Whats the Best Way of Treating Employees who Violate Safety Rules?
So you’ve noticed some concerning behaviors among workers, namely, the safety rules and regulations of your workplace aren’t being followed. Yikes! This type of problem is one that, while extremely irksome for many business owners and safety managers, seems like a relatively simple fix: Tell workers to stop cutting corners or face disciplinary action, right?
While this is the gut reaction for many, the reality of solving such a problem can be much more complex. This was the impression left after viewing a LinkedIn discussion started by Josia Matare, a HSE professional from Zimbabwe.
Matare asked others to weigh in on how they handle non-compliance, and some of the responses just might surprise you. Sure, you got some gruff and simplistic “three strikes you’re out” rhetoric – and there sometimes isn’t necessarily anything wrong with that – but some other commenters hinted at deeper, underlying problems that might be a more important area to focus on first. Since I considered this discussion a (quick) must-read for health and safety pros, this article will highlight some of the more important insights.
Why Non-Compliance Occurs
One of the hardest things about correctly handling non-compliance with regards to safety rules and regulations is that there can be just so darn many reasons for not following the rules in the first place; these range from the understandable to the completely ridiculous, but in any event should be soused out from the beginning.
“First things first,” as poster Jonathan Tavill puts it, you need to get to the root, not the surface or ‘obvious’ conclusion, of your problem.
“…understand why someone is not working according to the rules and regulations.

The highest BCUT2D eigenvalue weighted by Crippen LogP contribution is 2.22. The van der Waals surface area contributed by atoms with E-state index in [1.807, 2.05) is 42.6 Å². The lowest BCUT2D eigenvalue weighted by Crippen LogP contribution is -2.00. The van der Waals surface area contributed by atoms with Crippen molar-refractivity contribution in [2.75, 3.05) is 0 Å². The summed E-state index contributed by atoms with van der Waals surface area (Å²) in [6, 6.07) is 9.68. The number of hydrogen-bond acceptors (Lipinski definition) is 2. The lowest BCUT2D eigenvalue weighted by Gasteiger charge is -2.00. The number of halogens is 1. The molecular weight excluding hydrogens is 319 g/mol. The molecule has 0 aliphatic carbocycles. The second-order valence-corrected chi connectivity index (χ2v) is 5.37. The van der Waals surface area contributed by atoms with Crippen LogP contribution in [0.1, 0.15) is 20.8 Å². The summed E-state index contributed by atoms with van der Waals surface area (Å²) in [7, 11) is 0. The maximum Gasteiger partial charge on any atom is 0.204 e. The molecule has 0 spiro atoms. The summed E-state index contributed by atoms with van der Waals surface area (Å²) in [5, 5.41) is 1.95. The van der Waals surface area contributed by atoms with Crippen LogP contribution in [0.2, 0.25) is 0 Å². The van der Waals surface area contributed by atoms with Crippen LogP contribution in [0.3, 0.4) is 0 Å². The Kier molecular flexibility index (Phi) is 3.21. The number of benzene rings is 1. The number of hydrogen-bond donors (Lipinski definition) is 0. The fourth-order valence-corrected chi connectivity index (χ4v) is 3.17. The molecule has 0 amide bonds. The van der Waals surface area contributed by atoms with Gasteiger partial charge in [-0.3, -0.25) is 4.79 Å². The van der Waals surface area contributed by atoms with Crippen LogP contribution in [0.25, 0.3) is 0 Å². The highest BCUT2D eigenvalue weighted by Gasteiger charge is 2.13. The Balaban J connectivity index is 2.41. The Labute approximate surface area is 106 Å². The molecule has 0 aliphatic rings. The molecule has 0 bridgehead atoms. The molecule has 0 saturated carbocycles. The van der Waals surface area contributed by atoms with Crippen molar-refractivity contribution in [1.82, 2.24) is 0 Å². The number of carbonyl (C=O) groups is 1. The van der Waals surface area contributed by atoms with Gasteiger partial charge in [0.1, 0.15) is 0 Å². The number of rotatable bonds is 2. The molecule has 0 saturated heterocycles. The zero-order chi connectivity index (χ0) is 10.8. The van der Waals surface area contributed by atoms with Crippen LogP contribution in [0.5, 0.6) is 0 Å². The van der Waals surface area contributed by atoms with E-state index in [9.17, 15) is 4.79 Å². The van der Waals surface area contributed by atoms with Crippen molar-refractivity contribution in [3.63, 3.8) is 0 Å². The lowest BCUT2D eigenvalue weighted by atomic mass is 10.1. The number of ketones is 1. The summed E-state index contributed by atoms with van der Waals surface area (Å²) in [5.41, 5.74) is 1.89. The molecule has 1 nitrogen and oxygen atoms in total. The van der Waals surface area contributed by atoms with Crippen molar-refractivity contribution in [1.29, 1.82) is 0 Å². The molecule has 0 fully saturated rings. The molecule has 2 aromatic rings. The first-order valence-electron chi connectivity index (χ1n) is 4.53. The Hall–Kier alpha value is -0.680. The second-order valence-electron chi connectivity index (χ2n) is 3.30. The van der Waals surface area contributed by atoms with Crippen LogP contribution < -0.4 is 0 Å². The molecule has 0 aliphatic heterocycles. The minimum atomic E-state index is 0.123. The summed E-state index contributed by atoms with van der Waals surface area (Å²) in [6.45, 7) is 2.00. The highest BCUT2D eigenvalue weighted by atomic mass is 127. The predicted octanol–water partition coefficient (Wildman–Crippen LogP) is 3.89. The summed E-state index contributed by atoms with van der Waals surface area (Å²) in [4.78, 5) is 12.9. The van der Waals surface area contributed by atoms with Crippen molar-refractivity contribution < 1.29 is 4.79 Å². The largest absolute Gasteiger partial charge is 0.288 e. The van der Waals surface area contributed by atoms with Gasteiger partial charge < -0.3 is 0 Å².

Ask questions to understand the root cause. Discuss the problem with the person or department. Is it ignorance? Do the rules and regulations form a hindrance to the persons performance (i.e. the person feels forced to take shortcuts otherwise it is impossible for them to do their job)?” ”
Most important to remember here is that you need to talk with the employee(s) and their managers directly – and probably separately – to try and honestly understand the root cause of your problems. The best way to do this is to, at least on first offenses, approach all involved with a good attitude aimed at genuinely improving safety culture, not at taking punitive action against ‘rule breakers.’
Let’s look at a couple of the possibilities that Tavill brings up:
Ignorance of expectations
While the quintessential “I didn’t know!” might seem like the oldest copout in the book, understand that your workers might just be telling the truth. Think about how you’re communicating expectations and the possible ways in which they might get lost, such as…
- Employee training occurring so long ago or infrequently that specifics are forgotten.
- Signage or written rule expectations aren’t clear enough.
- Employees following the lead of those with seniority; if those workers aren’t following the rules, those looking up to them for guidance on the job might not either.
One user, Geoff Brokenshire, also points out that sometimes visuals or graphics can help to clarify written instruction, especially in situations where employees may feel rushed; a picture might tell them what they need to know, whereas they might just ignore a paragraph of text.
Try to ensure that your rules and regulations are communicated clearly, and also regularly. Training updates should be occurring annually or as needed to keep the details of workplace safety fresh in the minds of all of your workers.
Another commonly cited reason for not following the rules to a T is that workers will complain that they impair their ability to do their job. In some cases, they might feel they can’t do it at all while wearing certain PPE or following a certain procedure.